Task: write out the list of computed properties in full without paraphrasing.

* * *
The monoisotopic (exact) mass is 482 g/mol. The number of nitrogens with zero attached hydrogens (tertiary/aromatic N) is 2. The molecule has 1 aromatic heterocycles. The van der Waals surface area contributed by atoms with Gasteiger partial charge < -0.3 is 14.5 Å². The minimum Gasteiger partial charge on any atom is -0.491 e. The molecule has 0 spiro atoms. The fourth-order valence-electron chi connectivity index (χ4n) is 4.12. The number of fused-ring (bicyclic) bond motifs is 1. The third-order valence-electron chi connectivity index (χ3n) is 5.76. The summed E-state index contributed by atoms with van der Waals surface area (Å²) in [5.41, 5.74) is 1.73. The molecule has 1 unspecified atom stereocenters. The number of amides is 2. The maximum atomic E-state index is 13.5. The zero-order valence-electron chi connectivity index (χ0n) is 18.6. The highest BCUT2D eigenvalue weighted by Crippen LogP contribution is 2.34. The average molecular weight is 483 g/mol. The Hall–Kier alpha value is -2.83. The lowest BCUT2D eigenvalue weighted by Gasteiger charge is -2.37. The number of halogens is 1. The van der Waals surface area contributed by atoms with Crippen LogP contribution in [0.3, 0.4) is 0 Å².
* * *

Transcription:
The monoisotopic (exact) mass is 482 g/mol. The number of nitrogens with zero attached hydrogens (tertiary/aromatic N) is 2. The molecule has 1 aromatic heterocycles. The van der Waals surface area contributed by atoms with Gasteiger partial charge < -0.3 is 14.5 Å². The minimum Gasteiger partial charge on any atom is -0.491 e. The molecule has 0 spiro atoms. The fourth-order valence-electron chi connectivity index (χ4n) is 4.12. The number of fused-ring (bicyclic) bond motifs is 1. The third-order valence-electron chi connectivity index (χ3n) is 5.76. The summed E-state index contributed by atoms with van der Waals surface area (Å²) in [5.41, 5.74) is 1.73. The molecule has 1 unspecified atom stereocenters. The number of amides is 2. The maximum atomic E-state index is 13.5. The zero-order valence-electron chi connectivity index (χ0n) is 18.6. The highest BCUT2D eigenvalue weighted by Crippen LogP contribution is 2.34. The average molecular weight is 483 g/mol. The Hall–Kier alpha value is -2.83. The lowest BCUT2D eigenvalue weighted by Gasteiger charge is -2.37. The number of halogens is 1. The van der Waals surface area contributed by atoms with Crippen LogP contribution in [0.3, 0.4) is 0 Å².